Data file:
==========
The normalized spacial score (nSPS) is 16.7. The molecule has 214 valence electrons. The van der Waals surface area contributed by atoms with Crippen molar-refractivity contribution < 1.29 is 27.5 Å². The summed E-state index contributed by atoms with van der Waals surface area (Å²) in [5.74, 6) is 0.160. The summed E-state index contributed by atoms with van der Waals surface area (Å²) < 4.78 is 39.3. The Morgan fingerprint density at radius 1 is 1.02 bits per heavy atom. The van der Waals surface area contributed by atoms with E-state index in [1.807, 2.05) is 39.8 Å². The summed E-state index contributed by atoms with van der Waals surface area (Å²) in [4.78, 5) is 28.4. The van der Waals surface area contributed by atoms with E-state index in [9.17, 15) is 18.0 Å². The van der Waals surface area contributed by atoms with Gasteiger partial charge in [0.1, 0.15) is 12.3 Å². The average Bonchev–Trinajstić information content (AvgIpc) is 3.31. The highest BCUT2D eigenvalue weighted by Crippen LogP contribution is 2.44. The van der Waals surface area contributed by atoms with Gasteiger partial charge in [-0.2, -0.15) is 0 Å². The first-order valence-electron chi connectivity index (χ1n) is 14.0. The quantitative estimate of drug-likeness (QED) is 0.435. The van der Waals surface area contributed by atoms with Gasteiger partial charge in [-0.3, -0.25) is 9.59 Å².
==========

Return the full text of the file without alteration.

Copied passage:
The normalized spacial score (nSPS) is 16.7. The molecule has 214 valence electrons. The van der Waals surface area contributed by atoms with Crippen molar-refractivity contribution < 1.29 is 27.5 Å². The summed E-state index contributed by atoms with van der Waals surface area (Å²) in [5.74, 6) is 0.160. The summed E-state index contributed by atoms with van der Waals surface area (Å²) < 4.78 is 39.3. The Morgan fingerprint density at radius 1 is 1.02 bits per heavy atom. The van der Waals surface area contributed by atoms with E-state index in [1.807, 2.05) is 39.8 Å². The summed E-state index contributed by atoms with van der Waals surface area (Å²) in [4.78, 5) is 28.4. The van der Waals surface area contributed by atoms with E-state index in [9.17, 15) is 18.0 Å². The van der Waals surface area contributed by atoms with Gasteiger partial charge in [0.1, 0.15) is 12.3 Å². The average Bonchev–Trinajstić information content (AvgIpc) is 3.31. The highest BCUT2D eigenvalue weighted by Crippen LogP contribution is 2.44. The van der Waals surface area contributed by atoms with Gasteiger partial charge in [-0.2, -0.15) is 0 Å². The first-order valence-electron chi connectivity index (χ1n) is 14.0. The quantitative estimate of drug-likeness (QED) is 0.435. The van der Waals surface area contributed by atoms with Gasteiger partial charge in [-0.3, -0.25) is 9.59 Å².